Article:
Wedding Season | Best Wines and Champagnes for a Wedding


Discover the best wines and champagnes for weddings. From the reception to dessert, find ideal pairings, quantity guidelines, and gift ideas to make the big day unforgettable and stress-free.

Which wine goes well with the wedding menu, from the champagne reception to dessert? How many bottles should you plan for? And which wine gift will make the bride and groom happy? Discover everything about the best wine and champagne for a wedding!

A Special Wine for the Wedding: Which Wine Suits a Wedding Menu, from Reception to Dessert?

Which Wine Fits the Wedding?

The guest list is set, the dream venue is secured, and the catering service is reserved, the wedding day draws near, and your plans are falling into place. However, two important questions are causing you some concern: Which red, rosé, or white wines should you select? And how much should you order? For many, their wedding day is often described as one of the most stressful days of their lives. At Millesima, we believe wine should alleviate rather than add to that stress!

How Many Wedding Guests Drink Alcohol?

Not every guest drinks wine at a wedding. Start by determining how many wedding guests will consume alcohol. Children, health-conscious pregnant women, or perhaps your cousin who prefers a teetotal lifestyle: these family members or friends who abstain from alcohol can be excluded from this aspect of the planning.

Furthermore, are all guests invited to the wedding meal or just the reception? Are they staying overnight or planning to go home after the event? Examine the drinking habits of your wedding guests. A first hint: those aged 21 to 30 often consume the most alcohol. Is the list becoming clearer? You're on the right track!

Reception & Dessert

The reception typically lasts two to three hours, during which people consume the most wine. A 0.75-liter standard bottle yields six to seven glasses. If you rely solely on sparkling wines for the reception, plan one standard bottle for three guests (for four if you also offer other drinks).

For your wedding, do you want a specific vintage? Noble vintage champagnes make a spectacular impression in Jeroboam bottle format: a 3-liter bottle holds 24 glasses and maintains a nice acidity and fresh notes over time.

For dessert, plan one glass per guest, i.e., one 0.75-liter standard bottle for six guests.

Red, Rose, Large Formats and Sparkling wines for a Wedding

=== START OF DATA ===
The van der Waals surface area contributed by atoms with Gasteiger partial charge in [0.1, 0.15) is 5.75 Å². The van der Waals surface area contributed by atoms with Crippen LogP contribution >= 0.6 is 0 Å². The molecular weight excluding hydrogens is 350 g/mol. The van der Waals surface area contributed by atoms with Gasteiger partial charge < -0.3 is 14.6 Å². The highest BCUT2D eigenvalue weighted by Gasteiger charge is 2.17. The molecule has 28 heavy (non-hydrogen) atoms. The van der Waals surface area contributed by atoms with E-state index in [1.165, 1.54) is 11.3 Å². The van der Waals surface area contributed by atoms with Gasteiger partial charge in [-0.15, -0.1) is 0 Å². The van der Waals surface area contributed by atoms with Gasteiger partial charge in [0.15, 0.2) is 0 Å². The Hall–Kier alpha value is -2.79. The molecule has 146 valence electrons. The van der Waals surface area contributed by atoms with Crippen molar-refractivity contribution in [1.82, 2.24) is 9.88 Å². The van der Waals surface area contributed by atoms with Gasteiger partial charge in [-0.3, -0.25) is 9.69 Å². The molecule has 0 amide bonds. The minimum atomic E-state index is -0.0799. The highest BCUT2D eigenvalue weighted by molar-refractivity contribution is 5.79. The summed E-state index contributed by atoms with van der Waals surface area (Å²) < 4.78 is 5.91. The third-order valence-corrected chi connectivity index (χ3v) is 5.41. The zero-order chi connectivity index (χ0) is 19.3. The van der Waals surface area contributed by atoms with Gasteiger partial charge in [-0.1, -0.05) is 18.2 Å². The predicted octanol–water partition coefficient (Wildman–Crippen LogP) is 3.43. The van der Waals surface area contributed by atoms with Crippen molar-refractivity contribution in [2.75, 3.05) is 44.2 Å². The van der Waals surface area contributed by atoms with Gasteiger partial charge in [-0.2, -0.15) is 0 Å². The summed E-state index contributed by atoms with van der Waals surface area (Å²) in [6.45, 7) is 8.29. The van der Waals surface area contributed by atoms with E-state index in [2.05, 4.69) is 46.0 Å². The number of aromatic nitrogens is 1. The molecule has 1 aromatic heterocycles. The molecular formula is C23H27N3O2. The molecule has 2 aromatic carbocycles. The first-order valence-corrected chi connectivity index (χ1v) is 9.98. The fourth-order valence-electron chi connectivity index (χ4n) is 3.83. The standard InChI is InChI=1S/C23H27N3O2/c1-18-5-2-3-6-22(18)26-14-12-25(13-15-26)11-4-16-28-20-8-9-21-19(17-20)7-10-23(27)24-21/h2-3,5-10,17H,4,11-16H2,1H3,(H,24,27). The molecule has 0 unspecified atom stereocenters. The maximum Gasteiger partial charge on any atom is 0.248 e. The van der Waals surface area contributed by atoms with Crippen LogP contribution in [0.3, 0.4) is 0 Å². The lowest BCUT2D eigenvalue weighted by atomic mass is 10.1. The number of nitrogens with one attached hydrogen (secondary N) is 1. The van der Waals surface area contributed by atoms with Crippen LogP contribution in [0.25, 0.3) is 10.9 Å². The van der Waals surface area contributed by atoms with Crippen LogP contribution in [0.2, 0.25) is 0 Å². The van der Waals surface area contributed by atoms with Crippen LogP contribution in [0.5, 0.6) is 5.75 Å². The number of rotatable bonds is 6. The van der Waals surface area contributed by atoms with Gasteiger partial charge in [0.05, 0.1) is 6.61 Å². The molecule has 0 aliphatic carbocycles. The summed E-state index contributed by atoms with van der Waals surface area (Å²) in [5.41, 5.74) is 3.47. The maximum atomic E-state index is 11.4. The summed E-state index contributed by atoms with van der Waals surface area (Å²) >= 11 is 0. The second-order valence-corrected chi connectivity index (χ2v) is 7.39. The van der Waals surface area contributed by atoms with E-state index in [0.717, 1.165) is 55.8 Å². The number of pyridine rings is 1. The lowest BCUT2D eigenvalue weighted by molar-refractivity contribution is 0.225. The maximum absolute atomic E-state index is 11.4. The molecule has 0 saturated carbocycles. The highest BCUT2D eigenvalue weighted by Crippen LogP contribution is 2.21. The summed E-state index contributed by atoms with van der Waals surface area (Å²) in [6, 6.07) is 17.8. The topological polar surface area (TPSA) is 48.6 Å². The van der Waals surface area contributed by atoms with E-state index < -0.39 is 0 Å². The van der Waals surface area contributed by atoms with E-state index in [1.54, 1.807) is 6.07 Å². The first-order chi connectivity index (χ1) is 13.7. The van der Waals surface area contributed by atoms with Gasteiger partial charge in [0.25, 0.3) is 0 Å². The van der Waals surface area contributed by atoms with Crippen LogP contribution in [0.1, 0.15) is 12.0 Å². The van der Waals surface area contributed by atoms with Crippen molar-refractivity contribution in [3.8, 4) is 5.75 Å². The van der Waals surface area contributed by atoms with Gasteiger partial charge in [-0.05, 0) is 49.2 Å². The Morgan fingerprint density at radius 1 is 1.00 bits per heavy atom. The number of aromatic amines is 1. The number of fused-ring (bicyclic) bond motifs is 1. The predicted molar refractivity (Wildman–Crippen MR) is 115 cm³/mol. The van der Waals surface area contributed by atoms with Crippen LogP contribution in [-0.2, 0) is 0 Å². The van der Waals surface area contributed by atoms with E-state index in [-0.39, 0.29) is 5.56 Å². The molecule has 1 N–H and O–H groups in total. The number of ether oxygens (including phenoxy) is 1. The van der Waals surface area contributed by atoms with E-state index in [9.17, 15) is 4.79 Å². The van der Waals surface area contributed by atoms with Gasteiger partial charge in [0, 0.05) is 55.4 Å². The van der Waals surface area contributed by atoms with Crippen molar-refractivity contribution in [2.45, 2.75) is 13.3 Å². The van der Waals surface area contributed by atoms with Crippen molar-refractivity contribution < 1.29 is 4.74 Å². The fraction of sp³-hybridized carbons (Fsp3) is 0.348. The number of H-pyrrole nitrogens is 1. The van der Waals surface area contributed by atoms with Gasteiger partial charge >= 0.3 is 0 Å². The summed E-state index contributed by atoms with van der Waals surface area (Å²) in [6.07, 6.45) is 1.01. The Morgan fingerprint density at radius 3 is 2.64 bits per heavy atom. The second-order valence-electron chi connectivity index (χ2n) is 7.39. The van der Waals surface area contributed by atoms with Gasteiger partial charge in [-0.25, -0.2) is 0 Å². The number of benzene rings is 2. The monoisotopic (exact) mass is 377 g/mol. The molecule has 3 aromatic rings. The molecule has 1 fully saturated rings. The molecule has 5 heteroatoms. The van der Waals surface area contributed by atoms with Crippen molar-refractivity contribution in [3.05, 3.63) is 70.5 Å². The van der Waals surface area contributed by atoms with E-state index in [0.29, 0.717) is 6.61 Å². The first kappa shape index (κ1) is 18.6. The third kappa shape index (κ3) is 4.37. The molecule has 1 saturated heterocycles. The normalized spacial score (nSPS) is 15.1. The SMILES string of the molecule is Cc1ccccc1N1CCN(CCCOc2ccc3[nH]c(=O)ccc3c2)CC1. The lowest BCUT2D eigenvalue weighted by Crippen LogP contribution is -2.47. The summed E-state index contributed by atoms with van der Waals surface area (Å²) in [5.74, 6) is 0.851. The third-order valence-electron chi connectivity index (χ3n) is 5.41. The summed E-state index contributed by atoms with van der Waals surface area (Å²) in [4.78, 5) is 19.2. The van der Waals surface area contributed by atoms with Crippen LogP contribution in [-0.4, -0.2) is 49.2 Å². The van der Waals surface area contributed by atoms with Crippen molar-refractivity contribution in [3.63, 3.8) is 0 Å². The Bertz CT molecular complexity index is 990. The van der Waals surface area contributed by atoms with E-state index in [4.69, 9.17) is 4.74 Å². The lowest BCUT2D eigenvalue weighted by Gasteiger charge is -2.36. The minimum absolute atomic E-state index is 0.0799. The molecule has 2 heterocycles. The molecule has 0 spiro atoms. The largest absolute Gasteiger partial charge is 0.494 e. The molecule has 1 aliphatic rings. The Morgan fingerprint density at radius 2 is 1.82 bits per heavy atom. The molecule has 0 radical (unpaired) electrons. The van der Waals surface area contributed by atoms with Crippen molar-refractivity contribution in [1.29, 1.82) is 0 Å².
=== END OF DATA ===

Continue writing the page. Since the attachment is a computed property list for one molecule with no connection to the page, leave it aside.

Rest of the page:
How Much White and Rose Wine?

For white and rosé wines, you don't need to plan too much, as these are usually served only as appetizers and therefore stay on the tables for a shorter time. It's recommended to plan one glass of wine per person, i.e., one standard bottle for six wedding guests. If the main course pairs better with white wine than red, then plan one bottle for three people.

How Much Red Wine?

Red wines are generally served from the main course to the cheese course and therefore stay on the tables longer. Guests often refill their glasses during the main course, requiring a larger amount of red wine. Plan two standard bottles for three people to satisfy all wine lovers.

How Much Sparkling Wine Should You Plan?

Whether champagne, sparkling wine, or Franciacorta: sparkling wines are versatile and can complement almost any meal, from reception to dessert. A good sparkling wine can also be enjoyed solo, adding a touch of sparkling glamour—especially if it's a high-quality one. At Millésima, we have a preference for the most famous of all sparkling wines, champagne. However, you can replace it with your favorite sparkling wine or a Crémant from the Loire.

Large Formats for the Finest Wines

Large bottles are a special eye-catcher! And no other event is better suited to impress your wedding guests with the sight of a Magnum, Imperial, or even a spectacular Salmanazar than a wedding. Only the most exceptional wines are available in these formats, making them true rarities. The production of these special bottlings is very costly and elaborate, so they are only available in limited quantities. Their strength lies in their aging potential, which significantly impacts the quality and taste of the wines, especially in older vintages.

For the cocktail hour, consider the famous Jeroboam of Champagne, often vintage, reflecting a great year just like yours! This three-liter container serves 24 glasses, maintaining beautiful acidity and gentle freshness over time.